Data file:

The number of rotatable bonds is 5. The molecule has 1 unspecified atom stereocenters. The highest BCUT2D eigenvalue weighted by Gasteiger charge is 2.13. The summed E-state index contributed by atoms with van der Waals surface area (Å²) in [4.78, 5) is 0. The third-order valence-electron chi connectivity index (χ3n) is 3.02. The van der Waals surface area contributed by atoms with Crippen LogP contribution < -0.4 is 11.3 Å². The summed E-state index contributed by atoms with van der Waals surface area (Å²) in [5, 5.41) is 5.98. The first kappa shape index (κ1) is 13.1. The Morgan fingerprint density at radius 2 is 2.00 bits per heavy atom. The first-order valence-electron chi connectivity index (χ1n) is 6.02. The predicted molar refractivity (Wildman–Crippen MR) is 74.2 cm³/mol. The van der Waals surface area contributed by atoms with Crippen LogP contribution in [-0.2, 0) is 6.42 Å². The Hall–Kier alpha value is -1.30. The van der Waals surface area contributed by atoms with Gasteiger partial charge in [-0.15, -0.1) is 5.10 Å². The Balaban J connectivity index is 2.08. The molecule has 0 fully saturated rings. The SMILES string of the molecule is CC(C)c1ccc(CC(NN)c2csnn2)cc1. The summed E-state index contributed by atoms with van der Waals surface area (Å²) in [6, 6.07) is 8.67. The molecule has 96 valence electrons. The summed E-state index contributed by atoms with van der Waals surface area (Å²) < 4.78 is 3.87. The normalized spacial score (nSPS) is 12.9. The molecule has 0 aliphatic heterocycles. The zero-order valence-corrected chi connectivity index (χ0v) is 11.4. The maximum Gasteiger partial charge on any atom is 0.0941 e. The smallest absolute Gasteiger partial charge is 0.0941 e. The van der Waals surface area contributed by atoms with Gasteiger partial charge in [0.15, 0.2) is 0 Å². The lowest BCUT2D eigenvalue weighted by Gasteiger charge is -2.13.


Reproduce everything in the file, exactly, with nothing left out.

The number of rotatable bonds is 5. The molecule has 1 unspecified atom stereocenters. The highest BCUT2D eigenvalue weighted by Gasteiger charge is 2.13. The summed E-state index contributed by atoms with van der Waals surface area (Å²) in [4.78, 5) is 0. The third-order valence-electron chi connectivity index (χ3n) is 3.02. The van der Waals surface area contributed by atoms with Crippen LogP contribution < -0.4 is 11.3 Å². The summed E-state index contributed by atoms with van der Waals surface area (Å²) in [5, 5.41) is 5.98. The first kappa shape index (κ1) is 13.1. The Morgan fingerprint density at radius 2 is 2.00 bits per heavy atom. The first-order valence-electron chi connectivity index (χ1n) is 6.02. The predicted molar refractivity (Wildman–Crippen MR) is 74.2 cm³/mol. The van der Waals surface area contributed by atoms with Crippen LogP contribution in [-0.2, 0) is 6.42 Å². The Hall–Kier alpha value is -1.30. The van der Waals surface area contributed by atoms with Gasteiger partial charge in [-0.15, -0.1) is 5.10 Å². The Balaban J connectivity index is 2.08. The molecule has 0 fully saturated rings. The SMILES string of the molecule is CC(C)c1ccc(CC(NN)c2csnn2)cc1. The summed E-state index contributed by atoms with van der Waals surface area (Å²) in [6, 6.07) is 8.67. The molecule has 96 valence electrons. The summed E-state index contributed by atoms with van der Waals surface area (Å²) < 4.78 is 3.87. The normalized spacial score (nSPS) is 12.9. The molecule has 0 aliphatic heterocycles. The zero-order valence-corrected chi connectivity index (χ0v) is 11.4. The maximum Gasteiger partial charge on any atom is 0.0941 e. The smallest absolute Gasteiger partial charge is 0.0941 e. The van der Waals surface area contributed by atoms with Gasteiger partial charge in [0.15, 0.2) is 0 Å². The lowest BCUT2D eigenvalue weighted by Gasteiger charge is -2.13.